He thought about Jenny, that crazy, fantastic pain in the ass. He thought about when he had introduced her to Malcolm, what must have been seven years ago. Malcolm had like her right away, just as he had, and told him that he’d better get himself down to a jeweller quick before somebody else did. But Jenny had never liked the thought of getting married and, he supposed, still didn’t. She had seen an interview with Goldie Hawn, where she had talked on about how romantic it was to not marry. Some crackpot idea, if he remembered right, about how if you’re not married then the reason you wake up next to someone must be because you truly wanted to.

“Damn you, Goldie Hawn” Travis muttered.

Travis had been sat there maybe twenty minutes by the time he finished that thought and, if he had to guess, Malcolm looked to be a little over half a mile out. He kept losing sight of that jet-black hair amongst the white water. The longer he watched, the harder it got to find it again and again. Travis didn’t worry. He’d never needed to worry about Malcolm before, and he wouldn’t do now. He did wonder, though, if he’d even be able to see Malcolm’s waving arm from here. It got to the point where he began to question whether he was even finding Malcolm all the times that he did, or whether the sea and his mind were conspiring against his friend. The stopwatch ran on.

Travis had been there nearly two hours before deciding to go home. By that time, he felt colder than he could remember being his whole life. He climbed down to the shore where the tide had come in. The water lapped at Malcolm’s shoes, left there on the sand, trying to pull them in to the sea. Travis gathered up the clothes and locked them inside the truck. He left the keys on the front tyre.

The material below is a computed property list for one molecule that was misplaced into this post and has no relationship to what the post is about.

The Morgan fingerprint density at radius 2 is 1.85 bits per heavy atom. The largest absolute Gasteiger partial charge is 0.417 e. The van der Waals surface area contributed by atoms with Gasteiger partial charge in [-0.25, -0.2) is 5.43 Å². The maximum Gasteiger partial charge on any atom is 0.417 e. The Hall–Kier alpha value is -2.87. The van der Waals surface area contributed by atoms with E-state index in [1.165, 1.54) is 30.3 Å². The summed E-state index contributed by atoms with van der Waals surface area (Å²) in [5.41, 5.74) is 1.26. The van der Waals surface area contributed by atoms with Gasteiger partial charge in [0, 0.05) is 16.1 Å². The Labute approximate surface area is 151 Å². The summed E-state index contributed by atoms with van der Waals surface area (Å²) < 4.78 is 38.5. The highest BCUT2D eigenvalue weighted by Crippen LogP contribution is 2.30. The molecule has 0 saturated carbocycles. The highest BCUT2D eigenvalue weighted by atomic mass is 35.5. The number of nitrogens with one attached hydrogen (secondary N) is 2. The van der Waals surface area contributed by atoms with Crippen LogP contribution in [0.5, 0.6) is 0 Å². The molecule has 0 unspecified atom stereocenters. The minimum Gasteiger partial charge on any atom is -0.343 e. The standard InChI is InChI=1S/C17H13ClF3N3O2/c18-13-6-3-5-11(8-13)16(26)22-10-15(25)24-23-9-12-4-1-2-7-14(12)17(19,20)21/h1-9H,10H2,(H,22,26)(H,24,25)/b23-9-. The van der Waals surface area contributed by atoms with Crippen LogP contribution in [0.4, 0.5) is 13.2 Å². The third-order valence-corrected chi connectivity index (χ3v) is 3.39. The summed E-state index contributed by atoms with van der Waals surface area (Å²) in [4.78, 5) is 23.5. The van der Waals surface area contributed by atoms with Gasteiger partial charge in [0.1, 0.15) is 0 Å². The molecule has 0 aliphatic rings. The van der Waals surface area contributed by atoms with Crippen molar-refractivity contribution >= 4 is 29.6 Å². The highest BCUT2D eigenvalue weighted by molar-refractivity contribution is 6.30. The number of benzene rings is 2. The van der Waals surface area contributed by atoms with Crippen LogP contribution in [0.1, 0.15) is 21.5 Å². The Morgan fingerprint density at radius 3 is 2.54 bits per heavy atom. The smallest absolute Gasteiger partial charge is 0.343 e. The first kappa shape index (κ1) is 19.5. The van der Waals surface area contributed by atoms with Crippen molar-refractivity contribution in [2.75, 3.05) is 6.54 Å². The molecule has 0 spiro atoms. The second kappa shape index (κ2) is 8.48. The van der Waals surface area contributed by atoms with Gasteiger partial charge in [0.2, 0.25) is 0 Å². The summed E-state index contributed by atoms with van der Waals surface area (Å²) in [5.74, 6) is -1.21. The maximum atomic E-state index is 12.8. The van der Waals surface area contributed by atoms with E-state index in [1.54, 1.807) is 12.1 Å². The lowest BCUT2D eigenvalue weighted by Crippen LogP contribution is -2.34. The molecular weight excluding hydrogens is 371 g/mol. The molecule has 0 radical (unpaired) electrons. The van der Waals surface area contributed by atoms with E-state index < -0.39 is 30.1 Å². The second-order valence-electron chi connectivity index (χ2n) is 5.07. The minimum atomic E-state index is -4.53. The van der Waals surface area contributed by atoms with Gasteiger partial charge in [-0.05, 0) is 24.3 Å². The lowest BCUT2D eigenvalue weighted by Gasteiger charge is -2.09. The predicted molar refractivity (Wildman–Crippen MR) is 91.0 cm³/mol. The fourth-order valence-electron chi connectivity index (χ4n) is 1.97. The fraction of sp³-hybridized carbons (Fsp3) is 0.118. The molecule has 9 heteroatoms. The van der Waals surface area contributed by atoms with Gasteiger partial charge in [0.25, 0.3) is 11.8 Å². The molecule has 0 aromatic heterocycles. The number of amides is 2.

He began the six-mile walk home.

He thought about why Malcolm had invited him along to the cove. He wondered whether he had been asked along as a precaution, or as a witness to something. He remembered, again, the night they first met and how, after the brawl, he had asked Malcolm if he had a clear conscience.

“Can see my own reflection in it” Malcolm replied.

Travis had asked what that meant, but Malcolm was sure that neither of them would be around long enough for him to explain.

As he walked on, Travis wondered if he should have called the coast guard, but rolled that idea around for so long that he had made it the whole way home before deciding that, by that point, it was too late either way.

He saw Jenny sat in the driver’s seat of the Ford, parked up on the driveway. The car was loaded with stuffed, black bin liners. The roof rack was strapped on top. Jenny was working at those long fingernails with an emery board. Travis was stood just a few feet away before Jenny noticed him. Their eyes froze on one another. Jenny put the emery board down on the dash and started the engine. It roared. Their eyes stayed locked on one another the whole time. Jenny pulled out of the drive and went off down the road.

As he watched the car get smaller, he thought about Goldie Hawn, and about how cold Malcolm must be, and about how he really should have worn that extra layer.